Writer and editor

Filming undercover in Bahrain

Added on by Anealla Safdar.

It’s 7.30 pm in the Four Seasons hotel in Doha and May Ying Welsh, the recent owner of a George Polk award, is about to tell me how she made ‘Bahrain, Shouting in the dark’ – an undercover documentary for Al Jazeera English.

It's the first time she's being interviewed at length about the film, which was considered so sensitive that when it was aired, it didn't include credits so as to protect the producers' identity.

We're in a plush tea room, the decor is gold and the chairs are covered in velvet. We have just moved from a busier section to avoid potentially offending people with the conversation that's about to be served.

She speaks quietly at first, but by the end of the two-and-a-half hours, decibels increase and she couldn't care who hears her. It's that fearless spirit that helped her make the 51-minute film about Bahrain's uprising, the one which her voice tells us in the introduction was 'abandoned by the Arabs, forsaken by the West and forgotten by the world.'

I'd been warned by the head of Al Jazeera English's PR team that I'm only allowed to talk about the documentary, which I take as a warning to steer clear of discussing politics of either the Gulf states or those at the television network.

May was given full freedom to make the film, which also picked up the Foreign Press Association's Documentary of the Year Award in November 2011, and a pat on the back by Executive Producer Jon Blair, who told her it has the 'power to change the world'.

There were a few days of promotion ahead of the first of eight broadcasts. But after the initial airing on August 4, a prime time 11 pm showing on a Thursday night in Ramadan, a social media firestorm overtook the internet.

Tweets poured in with the Bahrain hashtag attached as users aired their views. In the three hours after the film had ended, thousands were debating, to put it lightly, whether the film was provocative anti-regime propaganda or the first real insight into a disregarded revolution.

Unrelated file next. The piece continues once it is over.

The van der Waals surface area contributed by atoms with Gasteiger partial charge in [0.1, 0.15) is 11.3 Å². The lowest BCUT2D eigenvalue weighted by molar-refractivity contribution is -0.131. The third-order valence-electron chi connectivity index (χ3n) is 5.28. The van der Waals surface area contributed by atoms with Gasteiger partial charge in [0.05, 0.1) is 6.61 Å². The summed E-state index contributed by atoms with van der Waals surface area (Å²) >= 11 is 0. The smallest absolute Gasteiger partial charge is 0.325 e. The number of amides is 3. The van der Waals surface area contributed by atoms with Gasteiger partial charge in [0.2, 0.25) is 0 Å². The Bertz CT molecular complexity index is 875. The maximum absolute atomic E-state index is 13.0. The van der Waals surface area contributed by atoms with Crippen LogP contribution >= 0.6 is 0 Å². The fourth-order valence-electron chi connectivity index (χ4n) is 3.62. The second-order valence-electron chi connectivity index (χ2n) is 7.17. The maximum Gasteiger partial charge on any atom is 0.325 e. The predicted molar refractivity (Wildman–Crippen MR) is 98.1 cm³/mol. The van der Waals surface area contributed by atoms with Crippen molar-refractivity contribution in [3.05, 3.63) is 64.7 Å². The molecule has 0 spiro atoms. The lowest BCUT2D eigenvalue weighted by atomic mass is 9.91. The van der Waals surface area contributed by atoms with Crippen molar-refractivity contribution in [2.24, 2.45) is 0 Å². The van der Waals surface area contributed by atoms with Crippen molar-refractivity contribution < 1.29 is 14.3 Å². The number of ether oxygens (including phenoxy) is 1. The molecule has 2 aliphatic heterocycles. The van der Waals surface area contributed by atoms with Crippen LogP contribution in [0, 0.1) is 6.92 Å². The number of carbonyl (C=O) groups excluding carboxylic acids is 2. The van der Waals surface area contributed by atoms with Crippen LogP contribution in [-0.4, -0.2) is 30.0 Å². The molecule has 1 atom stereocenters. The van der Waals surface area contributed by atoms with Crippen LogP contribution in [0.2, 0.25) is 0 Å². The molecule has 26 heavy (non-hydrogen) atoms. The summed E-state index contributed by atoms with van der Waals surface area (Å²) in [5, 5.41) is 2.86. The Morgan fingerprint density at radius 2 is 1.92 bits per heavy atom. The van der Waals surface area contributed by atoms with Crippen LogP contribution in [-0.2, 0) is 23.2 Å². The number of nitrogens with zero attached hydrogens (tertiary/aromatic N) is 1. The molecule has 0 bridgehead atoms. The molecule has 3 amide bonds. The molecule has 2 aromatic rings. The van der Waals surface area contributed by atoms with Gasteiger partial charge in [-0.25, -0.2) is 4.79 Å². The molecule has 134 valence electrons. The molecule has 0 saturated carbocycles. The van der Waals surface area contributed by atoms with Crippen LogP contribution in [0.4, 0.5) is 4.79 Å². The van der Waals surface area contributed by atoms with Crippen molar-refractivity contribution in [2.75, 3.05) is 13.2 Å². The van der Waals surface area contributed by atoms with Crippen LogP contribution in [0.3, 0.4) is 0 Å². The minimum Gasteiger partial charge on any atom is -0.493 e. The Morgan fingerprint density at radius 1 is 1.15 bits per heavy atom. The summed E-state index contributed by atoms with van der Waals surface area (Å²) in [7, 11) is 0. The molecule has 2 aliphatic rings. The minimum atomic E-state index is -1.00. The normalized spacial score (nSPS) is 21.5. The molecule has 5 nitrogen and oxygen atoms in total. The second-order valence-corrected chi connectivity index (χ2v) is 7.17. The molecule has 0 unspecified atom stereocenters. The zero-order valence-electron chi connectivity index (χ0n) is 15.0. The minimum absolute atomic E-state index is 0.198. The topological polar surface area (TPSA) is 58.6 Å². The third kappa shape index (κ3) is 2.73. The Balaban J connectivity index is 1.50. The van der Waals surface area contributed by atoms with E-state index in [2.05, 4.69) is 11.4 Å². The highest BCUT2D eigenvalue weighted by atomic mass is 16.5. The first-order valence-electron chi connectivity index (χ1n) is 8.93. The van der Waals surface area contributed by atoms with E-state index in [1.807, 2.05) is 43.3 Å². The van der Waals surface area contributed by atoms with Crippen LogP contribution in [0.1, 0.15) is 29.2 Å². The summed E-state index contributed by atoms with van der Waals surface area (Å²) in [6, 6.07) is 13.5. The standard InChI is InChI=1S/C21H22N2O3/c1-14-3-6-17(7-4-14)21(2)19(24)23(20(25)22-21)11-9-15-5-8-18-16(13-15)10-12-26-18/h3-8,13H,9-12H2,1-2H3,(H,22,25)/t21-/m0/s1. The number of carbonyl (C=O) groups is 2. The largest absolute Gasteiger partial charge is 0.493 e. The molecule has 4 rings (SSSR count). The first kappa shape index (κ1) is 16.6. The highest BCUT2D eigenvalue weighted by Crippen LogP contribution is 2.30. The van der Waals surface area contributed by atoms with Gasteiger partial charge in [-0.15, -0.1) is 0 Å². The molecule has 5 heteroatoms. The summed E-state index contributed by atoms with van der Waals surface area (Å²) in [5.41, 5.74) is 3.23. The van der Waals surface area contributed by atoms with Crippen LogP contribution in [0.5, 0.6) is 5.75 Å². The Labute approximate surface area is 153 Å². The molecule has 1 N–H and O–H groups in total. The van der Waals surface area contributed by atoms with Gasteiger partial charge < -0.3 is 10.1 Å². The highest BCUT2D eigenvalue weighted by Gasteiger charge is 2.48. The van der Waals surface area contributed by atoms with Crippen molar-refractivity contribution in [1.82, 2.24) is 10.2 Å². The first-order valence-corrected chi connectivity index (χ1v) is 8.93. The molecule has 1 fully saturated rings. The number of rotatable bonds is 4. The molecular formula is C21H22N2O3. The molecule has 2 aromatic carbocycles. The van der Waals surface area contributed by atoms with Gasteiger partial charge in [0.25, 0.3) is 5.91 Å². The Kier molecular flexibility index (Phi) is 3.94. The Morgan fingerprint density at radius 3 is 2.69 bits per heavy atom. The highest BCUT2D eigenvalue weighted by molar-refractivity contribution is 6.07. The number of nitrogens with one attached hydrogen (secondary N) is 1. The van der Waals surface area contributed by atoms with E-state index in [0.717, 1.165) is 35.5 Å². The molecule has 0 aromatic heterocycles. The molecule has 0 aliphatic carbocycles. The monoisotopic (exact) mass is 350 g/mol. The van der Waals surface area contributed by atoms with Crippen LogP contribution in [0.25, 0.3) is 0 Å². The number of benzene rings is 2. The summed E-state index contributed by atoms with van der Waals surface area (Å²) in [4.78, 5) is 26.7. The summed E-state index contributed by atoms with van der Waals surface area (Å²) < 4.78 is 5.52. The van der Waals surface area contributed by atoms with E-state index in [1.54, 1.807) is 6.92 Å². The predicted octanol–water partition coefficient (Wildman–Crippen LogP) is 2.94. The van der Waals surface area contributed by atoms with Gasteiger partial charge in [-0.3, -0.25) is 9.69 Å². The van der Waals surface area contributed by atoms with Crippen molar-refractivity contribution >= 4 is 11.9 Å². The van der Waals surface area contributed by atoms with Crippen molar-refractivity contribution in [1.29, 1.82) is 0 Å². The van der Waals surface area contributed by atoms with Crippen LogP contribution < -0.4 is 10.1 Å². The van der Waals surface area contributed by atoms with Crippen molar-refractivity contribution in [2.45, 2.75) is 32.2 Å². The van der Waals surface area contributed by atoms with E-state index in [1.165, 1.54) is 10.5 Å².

“Everybody waited to see it. I know a lot of people in Bahrain were just sitting there waiting for it to come on,” says May. “It was like the Gulf went mad...People started attacking the son of the (Qatari) Emir. They attacked him to such an extent that he sent out a tweet saying 'Please. Stop it. I'm not the spokesman for Al Jazeera English.'”

People loved it or hated it. One who sat firmly with the haters was Bahrain's Foreign Minister, Khalid Al Khalifa who tweeted twice, almost immediately after the film. The first read that it's “clear that in Qatar there are those who don't want anything good for Bahrain...this film on Al Jazeera English is the best example of this inexplicable hostility.” The second said the film was “an entire hour of exclusive rights for Al Jazeera English to show a one-eyed opinion while cancelling the opinion of the majority of the Bahraini people… you deserve an Oscar.”

Later, in a newspaper column, Faisal Al Sheikh, a Bahrain State TV presenter would write the film “professionally excites people’s feelings as if we were talking about the Scots revolution against the English in Braveheart for Mel Gibson Movie…Our kingdom could have been dethroned.”

But negative reviews were in the minority.

Time Magazine called it “an extraordinary documentary”, Foreign Affairs said the film “pits the individual struggle of frustrated citizens on the street against the wider, high-stakes global maneuverings of the Gulf Cooperation Council, the powerful Saudi leadership, and the West,” and BBC Arabic, among others, used adjectives such as “mesmerising,” to describe the film.

There is no doubt it soured relations, at least for a while, between Qatar and Bahrain, which banned anyone who had ever worked for Al Jazeera from entering the country for some time following the film's release. Two of the scheduled broadcasts never appeared on Al Jazeera English, without explanation. It remains online though, and has been watched over half a million times, more if you include pirate versions, and within 36 hours of it being broadcast on the network's English channel, someone had filmed it on television, added Arabic subtitles and uploaded it on to YouTube.

“The film definitely had the status of a banned book or film in the Gulf,” says May, an American who speaks fluent Arabic.

The journey started in mid-February 2011. The news-desk sent May to Manama to join a colleague, roving reporter James Bays, and asked her to produce a film.

“At that moment Hosni Mubarak had just fallen, it was clear that Bahrain was the next revolution that the world was going to focus on,” she tells me.

But when she arrived, no-one was really focused on Bahrain. There were no satellites for broadcasts and only a few, mostly print reporters, gathering news.

May, her field producer Hasan Mahfood and the small Al Jazeera team were “the only TV journalists who remained to follow their journey of hope to the carnage that followed,” she tells us in the film. She entered three times on a tourist visa from February to April.

As soon as she arrived, she headed straight to Pearl Roundabout, jumped on an RV and filmed thousands of protestors.